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Gay Men and the Left in Post-war BritainHow the Personal Got Political$
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Lucy Robinson

Print publication date: 2011

Print ISBN-13: 9780719074349

Published to Manchester Scholarship Online: July 2012

DOI: 10.7228/manchester/9780719074349.001.0001

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Reporting change: law reform, homosexual identity and the role of counter-culture

Reporting change: law reform, homosexual identity and the role of counter-culture

Chapter:
(p.35) 2 Reporting change: law reform, homosexual identity and the role of counter-culture
Source:
Gay Men and the Left in Post-war Britain
Author(s):

Lucy Robinson

Publisher:
Manchester University Press
DOI:10.7228/manchester/9780719074349.003.0003

When the Sexual Offences Act of 1967 partially decriminalised homosexuality, it also exposed the limits of reform. Of all Labour Party's reforms, the decriminalisation of homosexuality was most clearly not a simple party issue. This chapter focuses on the choices made by homosexual men as new arenas of political and cultural activism instead. It looks through the eyes of a variety of key participants, some of whom experienced at first hand the limits of traditional law reform and party politics: Anthony Grey, Allan Horsfall, George Melly, Colin MacInnes and Ray Gosling. In different ways, all these characters had a lasting impact on gay politics and each is emblematic of the different strands that fed into the gay liberation movement. Through these men's experiences, we can see the pull of single issue identity politics in the Campaign for Nuclear Disarmament and the emergence of a counter-culture around events such as the Wholly Communion in 1965 and the Dialectics of Liberation conference in 1967. The counter-culture offered a place for gay men to move away from reformism's apologies and the Left's silences.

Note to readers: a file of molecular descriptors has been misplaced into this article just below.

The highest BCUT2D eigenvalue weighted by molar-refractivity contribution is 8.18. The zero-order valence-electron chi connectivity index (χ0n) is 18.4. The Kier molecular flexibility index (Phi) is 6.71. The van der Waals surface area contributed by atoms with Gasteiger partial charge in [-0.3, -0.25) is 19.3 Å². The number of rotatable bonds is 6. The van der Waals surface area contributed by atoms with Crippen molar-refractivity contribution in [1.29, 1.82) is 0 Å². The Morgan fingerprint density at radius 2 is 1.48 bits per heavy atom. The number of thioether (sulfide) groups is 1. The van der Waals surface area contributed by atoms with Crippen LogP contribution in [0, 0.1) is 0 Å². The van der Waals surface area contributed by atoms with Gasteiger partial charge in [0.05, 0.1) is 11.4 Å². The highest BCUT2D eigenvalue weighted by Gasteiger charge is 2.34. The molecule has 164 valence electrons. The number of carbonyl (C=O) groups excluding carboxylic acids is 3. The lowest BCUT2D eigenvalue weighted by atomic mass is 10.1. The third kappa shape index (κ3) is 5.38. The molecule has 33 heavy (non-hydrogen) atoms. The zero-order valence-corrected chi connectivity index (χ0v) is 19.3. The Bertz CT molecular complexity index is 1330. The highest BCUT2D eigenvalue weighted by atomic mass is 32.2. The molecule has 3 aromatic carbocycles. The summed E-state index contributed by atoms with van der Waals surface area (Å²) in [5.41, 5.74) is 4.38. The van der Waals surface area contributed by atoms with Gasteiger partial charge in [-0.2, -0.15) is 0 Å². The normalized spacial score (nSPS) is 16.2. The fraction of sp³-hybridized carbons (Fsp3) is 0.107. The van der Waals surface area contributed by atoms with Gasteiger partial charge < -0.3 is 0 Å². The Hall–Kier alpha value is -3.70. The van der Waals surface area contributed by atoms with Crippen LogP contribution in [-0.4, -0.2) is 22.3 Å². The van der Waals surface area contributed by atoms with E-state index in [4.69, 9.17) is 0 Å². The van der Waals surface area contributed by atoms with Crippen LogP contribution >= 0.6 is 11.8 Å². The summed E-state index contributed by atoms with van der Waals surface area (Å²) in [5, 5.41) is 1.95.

Keywords:   gay men, Labour Party, law reform, Sexual Offences Act of 1967, counter-culture, homosexuality, decriminalisation, Left, identity politics, gay liberation movement

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